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Employee or Entrepreneur?

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You want to become a full time business owner. It's important enough to you that you're willing to leave the security of your full time job, benefits package, and your daily commute all behind. Let me guess: it's about freedom, right? It's about the freedom to do what you want, when you want, and to make all the money that you desire (and deserve). It's also about the freedom to work at the nearest coffee shop instead of a stuffy office and to take the kids to school and be there when they get home. And don't forget the freedom to help others in your own way and make a difference in the world. That's what it boils down to for most entrepreneurs, and yes, it can be like that — but be careful that you're not leaving one job to create another job with no benefits, lower pay, and more hours than you've ever worked in your life.

So, how can you build the business of your dreams and satisfy that all-important thirst for freedom? Timing, planning, and a realistic view of your financial resources; these are the most important pieces. So, if you think you're ready to leave your job, or want to know when the time is right, use this checklist as your guide.

1. Do your research and create a plan? How have you tested your prospective business model? How do you know that you have a viable product or service? Do some market research. Research your competitors; how long have they been around? What makes them successful? What will you do differently and better? What makes your business special? I know that YOU make it special, but not everyone knows you. How will you stand apart from the rest? Test your model with a panel of friends, peers, and total strangers. It's best to ask a third party to be responsible for this focus group testing so that people will provide honest feedback; your friends will most likely tell you what you want to hear. Research the cost and effectiveness of marketing and advertising venues as well. How will you market and grow your business? The "Build it and They Shall Come" belief-system is great if you're a true believer in Law of Attraction, but I like to say that the Law of Attraction is nothing without action. What is the big picture action plan?
2. Do a Breakeven Analysis: If you don't know how, go to your S.C.O.R.E. office and get help. It's critical to have this guideline to know how long your financial resources will last and what your targets are in terms of client base, sales and numbers.
3. Money, Money, Money: Have enough of it to fund your marketing plan, your business needs, and to live on for AT LEAST one year-but preferably three years. Even though we all like to believe that our business will be the exception, under-capitalized businesses almost always fail. Depending on the business model, you may not achieve your breakeven point for 2-3 years.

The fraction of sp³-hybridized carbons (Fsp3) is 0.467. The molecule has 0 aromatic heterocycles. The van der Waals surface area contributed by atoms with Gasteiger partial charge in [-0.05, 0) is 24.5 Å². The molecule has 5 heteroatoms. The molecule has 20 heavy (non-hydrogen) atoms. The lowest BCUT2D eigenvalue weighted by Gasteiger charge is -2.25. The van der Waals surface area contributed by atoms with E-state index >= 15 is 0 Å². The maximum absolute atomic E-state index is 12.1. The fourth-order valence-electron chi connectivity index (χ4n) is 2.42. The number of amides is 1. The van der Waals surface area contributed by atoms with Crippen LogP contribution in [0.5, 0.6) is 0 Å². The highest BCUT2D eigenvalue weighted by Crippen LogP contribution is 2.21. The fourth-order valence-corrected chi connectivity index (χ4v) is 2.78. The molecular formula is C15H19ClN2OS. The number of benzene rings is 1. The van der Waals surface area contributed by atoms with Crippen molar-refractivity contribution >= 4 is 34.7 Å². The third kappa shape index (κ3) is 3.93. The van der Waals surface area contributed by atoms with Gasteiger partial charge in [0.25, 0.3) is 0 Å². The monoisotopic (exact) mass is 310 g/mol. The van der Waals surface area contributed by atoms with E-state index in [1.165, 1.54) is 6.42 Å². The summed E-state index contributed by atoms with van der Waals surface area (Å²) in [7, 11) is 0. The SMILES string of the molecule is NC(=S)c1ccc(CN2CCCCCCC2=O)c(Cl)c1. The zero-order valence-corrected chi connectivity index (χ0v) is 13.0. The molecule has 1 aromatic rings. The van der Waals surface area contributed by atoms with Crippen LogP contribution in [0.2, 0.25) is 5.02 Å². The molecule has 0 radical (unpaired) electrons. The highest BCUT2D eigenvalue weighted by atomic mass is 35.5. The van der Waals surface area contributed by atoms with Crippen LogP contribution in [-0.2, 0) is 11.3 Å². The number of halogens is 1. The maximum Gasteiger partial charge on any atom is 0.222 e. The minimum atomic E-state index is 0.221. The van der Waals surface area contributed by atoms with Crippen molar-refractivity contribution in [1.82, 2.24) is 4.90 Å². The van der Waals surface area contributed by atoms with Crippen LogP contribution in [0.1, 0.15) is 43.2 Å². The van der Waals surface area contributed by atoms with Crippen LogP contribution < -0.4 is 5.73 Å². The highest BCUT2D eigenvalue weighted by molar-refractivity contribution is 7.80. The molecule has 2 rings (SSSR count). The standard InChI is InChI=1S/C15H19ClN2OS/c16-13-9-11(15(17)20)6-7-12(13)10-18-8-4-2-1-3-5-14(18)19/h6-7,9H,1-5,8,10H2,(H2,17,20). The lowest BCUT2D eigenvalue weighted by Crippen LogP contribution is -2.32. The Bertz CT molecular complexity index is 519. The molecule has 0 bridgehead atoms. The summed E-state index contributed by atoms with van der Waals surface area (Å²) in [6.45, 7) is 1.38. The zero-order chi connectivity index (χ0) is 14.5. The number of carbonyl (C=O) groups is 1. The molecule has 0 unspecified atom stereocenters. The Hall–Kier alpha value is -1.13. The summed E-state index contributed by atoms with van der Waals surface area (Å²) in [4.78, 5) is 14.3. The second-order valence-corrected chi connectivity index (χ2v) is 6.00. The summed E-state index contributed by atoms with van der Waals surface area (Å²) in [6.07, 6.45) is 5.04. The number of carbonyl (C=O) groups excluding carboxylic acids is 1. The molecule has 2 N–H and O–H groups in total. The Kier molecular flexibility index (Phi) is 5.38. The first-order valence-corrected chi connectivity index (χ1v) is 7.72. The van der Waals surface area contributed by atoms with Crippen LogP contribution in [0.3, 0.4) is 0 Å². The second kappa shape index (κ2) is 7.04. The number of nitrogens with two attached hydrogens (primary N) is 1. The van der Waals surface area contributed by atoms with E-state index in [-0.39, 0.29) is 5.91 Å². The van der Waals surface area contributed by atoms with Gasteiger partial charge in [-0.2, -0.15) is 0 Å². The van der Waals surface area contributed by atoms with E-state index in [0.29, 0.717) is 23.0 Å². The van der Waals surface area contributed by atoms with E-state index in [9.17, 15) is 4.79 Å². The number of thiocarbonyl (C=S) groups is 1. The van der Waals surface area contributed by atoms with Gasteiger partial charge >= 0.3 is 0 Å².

4. Are You an Entrepreneur or a Technician? Depending on your financial situation, it may be important to perform much of the nuts and bolts work yourself. But remember, you must know how to market your business AND implement your plans for growth. You can't do these things if you're behind the desk all day providing a service and updating your website. Get contractors in place even if money is tight — invest in your business. Hire someone to do the books and a virtual assistant to do administrative work. Your investment will come back to you ten-fold if you spend that time marketing, strategizing and growing as an entrepreneur and a business.
5. Build in a Budget for a Babysitter: If you have small children you may fantasize about being available to them 24/7 when you begin to work from home. Think about what's best for them, you, and your business. It's critical to have a steady schedule of uninterrupted time to grow and maintain your business. Sit down as a family and decide what's best for all of you. Will your kids will be happier playing with a babysitter or going to pre-school and spending QUALITY time with you after your working hours? Sure, schedule time to do the fun stuff and enjoy the flexibility of working from home, but give your business the attention it deserves as well.

There's more, much more to do to build a solid foundation for your new business, but the 5-points above are a good start. When you have these things in place, and a good business model is ready to go, you may be ready to say good-bye to the 8-5 commitment. Just remember, building your business may be more than an 8-5 commitment. If you do it right, you'll work fewer and fewer hours as time goes by and that's worth working toward. It's a wonderful experience and a dream come true. First it needs roots and a foundation and then you and it will flourish!

Last updated: Dec 8, 2009

MARLA TABAKA is a small-business adviser who helps entrepreneurs around the globe grow their businesses well into the millions. She speaks widely on combining strategic and creative thinking for optimum success and happiness.
@MarlaTabaka




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